We followed the original prediction rule used to determine the need for radiologic imaging. Each of the three indicators used (history of urolithiasis, urine pH ≥ 7.0 and eGFR ≤ 40 mL/min/1.73 m3) was assigned one point, resulting in a possible range of scores from 0 to 3. The power of the prediction rule was determined by calculating the sensitivity, specificity, positive predictive value (PPV) and NPV of the rule. PASW Statistics software version 18.0 (SPSS Inc, Chicago, IL, USA) was used for statistical data analysis.


A total of 185 patients were included out of 40,724 patients who visited our emergency department, and 136 patients were analysed after excluding 49 patients according to the following exclusion criteria: current urethral catheterisation (n = 13), current nephrostomy (n = 11), multiple infections (n = 10), no CT imaging (n = 7), recent treatment for hydronephrosis or urinary stones (n = 2), and other (n = 6). The patients had a median age of 76 (interquartile range 65–86) years, and 29% of them were male. More than half of the patients reported experiencing costovertebral tenderness (60%) (Table I).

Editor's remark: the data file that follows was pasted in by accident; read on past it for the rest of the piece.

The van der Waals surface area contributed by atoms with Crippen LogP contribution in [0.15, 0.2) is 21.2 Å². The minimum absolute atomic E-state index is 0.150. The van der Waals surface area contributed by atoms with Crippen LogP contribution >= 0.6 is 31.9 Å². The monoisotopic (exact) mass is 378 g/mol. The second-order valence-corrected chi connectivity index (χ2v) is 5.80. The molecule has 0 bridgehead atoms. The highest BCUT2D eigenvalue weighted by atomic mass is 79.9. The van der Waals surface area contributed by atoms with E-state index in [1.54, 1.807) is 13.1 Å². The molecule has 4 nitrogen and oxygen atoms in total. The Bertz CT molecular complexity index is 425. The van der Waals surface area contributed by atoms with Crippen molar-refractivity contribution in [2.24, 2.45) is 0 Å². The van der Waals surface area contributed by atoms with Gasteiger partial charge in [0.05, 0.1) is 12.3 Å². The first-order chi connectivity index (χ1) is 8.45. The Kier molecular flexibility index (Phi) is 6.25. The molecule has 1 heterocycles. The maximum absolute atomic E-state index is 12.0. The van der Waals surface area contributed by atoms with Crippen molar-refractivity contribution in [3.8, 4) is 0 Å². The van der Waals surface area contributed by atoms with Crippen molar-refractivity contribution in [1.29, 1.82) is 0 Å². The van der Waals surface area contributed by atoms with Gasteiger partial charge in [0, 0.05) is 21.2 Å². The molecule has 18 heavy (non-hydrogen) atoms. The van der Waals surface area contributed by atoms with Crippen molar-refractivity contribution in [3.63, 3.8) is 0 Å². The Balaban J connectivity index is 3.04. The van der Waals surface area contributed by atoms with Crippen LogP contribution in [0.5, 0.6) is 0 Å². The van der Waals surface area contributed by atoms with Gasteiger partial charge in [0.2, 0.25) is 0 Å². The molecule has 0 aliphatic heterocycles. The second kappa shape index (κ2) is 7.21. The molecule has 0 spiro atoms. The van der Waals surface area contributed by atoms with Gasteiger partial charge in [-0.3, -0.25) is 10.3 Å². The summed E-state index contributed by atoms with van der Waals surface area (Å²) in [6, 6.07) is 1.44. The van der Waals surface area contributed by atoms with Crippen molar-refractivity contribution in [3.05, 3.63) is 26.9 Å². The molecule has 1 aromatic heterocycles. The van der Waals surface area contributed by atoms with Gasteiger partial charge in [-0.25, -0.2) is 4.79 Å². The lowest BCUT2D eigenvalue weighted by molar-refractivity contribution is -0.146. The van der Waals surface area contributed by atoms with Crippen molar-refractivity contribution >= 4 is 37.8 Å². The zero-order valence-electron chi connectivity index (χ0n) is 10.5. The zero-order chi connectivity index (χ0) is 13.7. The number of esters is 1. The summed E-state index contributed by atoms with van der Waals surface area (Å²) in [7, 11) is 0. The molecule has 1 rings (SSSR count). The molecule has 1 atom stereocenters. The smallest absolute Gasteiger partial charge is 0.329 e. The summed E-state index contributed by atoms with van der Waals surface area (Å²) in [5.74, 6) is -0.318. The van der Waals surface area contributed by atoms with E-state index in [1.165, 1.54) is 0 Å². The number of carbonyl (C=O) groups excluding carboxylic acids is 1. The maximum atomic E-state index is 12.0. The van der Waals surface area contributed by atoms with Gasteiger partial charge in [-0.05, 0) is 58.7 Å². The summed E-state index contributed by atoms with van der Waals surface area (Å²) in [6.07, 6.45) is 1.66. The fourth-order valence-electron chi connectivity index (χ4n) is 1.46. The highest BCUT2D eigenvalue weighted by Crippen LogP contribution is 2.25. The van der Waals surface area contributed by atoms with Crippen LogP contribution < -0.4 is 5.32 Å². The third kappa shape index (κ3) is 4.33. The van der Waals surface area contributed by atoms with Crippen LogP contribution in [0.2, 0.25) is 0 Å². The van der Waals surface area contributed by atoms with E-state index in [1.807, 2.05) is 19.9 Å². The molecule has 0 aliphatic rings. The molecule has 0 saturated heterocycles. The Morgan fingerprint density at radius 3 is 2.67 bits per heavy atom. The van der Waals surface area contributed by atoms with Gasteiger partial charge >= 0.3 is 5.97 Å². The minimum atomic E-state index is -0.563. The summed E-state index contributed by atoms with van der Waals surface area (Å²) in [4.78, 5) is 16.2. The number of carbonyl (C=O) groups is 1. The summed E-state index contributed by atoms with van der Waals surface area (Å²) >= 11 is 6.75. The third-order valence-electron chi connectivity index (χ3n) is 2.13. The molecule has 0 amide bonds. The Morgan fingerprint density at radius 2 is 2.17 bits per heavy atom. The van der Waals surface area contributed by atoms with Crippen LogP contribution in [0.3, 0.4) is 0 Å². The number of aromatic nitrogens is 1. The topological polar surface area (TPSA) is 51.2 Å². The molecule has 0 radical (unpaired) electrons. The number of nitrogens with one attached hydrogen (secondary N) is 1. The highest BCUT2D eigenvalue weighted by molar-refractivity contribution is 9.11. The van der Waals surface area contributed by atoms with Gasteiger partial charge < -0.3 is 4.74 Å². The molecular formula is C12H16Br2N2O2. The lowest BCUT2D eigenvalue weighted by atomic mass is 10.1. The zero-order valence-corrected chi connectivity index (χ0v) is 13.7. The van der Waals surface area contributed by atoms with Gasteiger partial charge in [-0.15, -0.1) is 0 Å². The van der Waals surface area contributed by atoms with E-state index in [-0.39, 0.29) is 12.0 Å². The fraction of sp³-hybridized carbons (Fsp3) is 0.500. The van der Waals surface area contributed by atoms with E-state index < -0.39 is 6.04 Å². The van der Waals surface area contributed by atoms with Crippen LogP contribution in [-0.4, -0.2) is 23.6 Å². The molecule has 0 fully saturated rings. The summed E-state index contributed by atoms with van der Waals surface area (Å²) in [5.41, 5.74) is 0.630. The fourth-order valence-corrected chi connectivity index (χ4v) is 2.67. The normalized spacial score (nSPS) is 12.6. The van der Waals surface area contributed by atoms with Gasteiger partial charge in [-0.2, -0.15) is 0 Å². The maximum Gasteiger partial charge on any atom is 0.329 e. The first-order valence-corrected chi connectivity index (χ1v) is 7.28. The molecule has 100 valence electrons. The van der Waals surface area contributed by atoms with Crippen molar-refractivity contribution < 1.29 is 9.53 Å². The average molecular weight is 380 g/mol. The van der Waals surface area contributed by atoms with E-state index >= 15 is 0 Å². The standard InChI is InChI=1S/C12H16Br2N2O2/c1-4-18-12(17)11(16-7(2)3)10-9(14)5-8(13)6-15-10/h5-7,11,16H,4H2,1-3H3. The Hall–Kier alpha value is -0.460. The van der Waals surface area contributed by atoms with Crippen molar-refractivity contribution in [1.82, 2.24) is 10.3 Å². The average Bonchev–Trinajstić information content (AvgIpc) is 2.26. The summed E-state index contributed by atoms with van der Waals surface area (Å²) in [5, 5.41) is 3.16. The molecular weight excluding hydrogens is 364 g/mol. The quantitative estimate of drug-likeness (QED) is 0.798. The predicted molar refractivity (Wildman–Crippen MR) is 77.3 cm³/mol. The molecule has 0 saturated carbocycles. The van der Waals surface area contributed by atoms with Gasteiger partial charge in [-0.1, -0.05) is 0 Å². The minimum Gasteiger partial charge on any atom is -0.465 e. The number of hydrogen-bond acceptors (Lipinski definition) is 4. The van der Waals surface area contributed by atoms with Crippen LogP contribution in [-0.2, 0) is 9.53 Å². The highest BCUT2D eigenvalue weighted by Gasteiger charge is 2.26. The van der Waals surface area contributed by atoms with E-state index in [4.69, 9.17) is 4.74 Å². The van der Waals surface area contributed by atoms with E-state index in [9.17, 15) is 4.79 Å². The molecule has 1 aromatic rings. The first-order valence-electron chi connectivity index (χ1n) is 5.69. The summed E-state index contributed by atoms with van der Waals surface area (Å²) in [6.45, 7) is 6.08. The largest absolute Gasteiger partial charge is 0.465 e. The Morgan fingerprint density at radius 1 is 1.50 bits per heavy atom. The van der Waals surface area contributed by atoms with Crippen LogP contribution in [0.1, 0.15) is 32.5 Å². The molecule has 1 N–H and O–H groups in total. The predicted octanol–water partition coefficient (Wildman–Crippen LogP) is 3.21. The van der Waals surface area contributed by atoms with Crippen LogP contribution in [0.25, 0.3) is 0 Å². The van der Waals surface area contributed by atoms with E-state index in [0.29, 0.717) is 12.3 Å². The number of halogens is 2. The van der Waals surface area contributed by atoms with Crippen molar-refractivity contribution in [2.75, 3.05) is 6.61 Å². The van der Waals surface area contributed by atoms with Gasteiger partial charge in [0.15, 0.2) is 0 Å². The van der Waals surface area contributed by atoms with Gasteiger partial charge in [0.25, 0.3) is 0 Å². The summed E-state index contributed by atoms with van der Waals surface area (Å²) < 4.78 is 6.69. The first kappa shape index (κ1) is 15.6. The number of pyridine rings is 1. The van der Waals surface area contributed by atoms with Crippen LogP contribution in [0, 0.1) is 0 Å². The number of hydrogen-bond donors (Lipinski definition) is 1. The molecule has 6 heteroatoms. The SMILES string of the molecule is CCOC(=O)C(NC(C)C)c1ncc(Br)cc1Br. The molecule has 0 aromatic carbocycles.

Table I

Patient demographics (n = 136).

The following pathogens were positive in the urine cultures of the 136 patients: Escherichia coli in 93 (68%) patients, Klebsiella sp. in 11 (8%) patients, Enterococcus sp. in 6 (4%) patients and other pathogens in 26 (19%) patients. Blood cultures were positive in 64 (54%) out of 119 (88%) patients tested.

All 136 patients underwent radiologic imaging with CT (with or without medium contrast), 54 (39%) of whom had clinically relevant findings (Table II). The radiologic outcomes were classified as normal or attributable to pyelonephritis (e.g. swelling of the kidney, localised hypodense lesions in the parenchyma) in 68 (50%) patients, urgent urological disorder in 40 (29%) patients and non-urgent urological disorder in 14 (10%) patients (Table II). 32 (80%) out of 40 patients with the radiologic outcome of an urgent urologic disorder underwent an intervention.

Table II

Computed tomography findings of febrile urinary tract infection.